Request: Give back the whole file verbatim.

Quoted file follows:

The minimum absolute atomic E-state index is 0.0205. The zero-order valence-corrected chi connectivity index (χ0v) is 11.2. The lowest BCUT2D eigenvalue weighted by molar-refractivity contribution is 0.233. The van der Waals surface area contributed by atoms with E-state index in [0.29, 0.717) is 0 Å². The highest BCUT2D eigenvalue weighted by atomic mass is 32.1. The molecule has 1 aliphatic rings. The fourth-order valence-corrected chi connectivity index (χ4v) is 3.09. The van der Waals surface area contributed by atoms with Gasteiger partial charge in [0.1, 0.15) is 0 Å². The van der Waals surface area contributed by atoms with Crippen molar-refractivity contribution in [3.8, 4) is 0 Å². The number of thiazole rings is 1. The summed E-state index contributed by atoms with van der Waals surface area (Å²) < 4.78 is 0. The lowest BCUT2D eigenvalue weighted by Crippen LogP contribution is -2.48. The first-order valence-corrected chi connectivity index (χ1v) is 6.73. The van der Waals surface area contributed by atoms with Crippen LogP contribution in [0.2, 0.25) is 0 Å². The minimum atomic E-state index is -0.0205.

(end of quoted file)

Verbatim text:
The minimum absolute atomic E-state index is 0.0205. The zero-order valence-corrected chi connectivity index (χ0v) is 11.2. The lowest BCUT2D eigenvalue weighted by molar-refractivity contribution is 0.233. The van der Waals surface area contributed by atoms with E-state index in [0.29, 0.717) is 0 Å². The highest BCUT2D eigenvalue weighted by atomic mass is 32.1. The molecule has 1 aliphatic rings. The fourth-order valence-corrected chi connectivity index (χ4v) is 3.09. The van der Waals surface area contributed by atoms with Gasteiger partial charge in [0.1, 0.15) is 0 Å². The van der Waals surface area contributed by atoms with Crippen molar-refractivity contribution in [3.8, 4) is 0 Å². The number of thiazole rings is 1. The summed E-state index contributed by atoms with van der Waals surface area (Å²) < 4.78 is 0. The lowest BCUT2D eigenvalue weighted by Crippen LogP contribution is -2.48. The first-order valence-corrected chi connectivity index (χ1v) is 6.73. The van der Waals surface area contributed by atoms with Crippen LogP contribution in [0.2, 0.25) is 0 Å². The minimum atomic E-state index is -0.0205.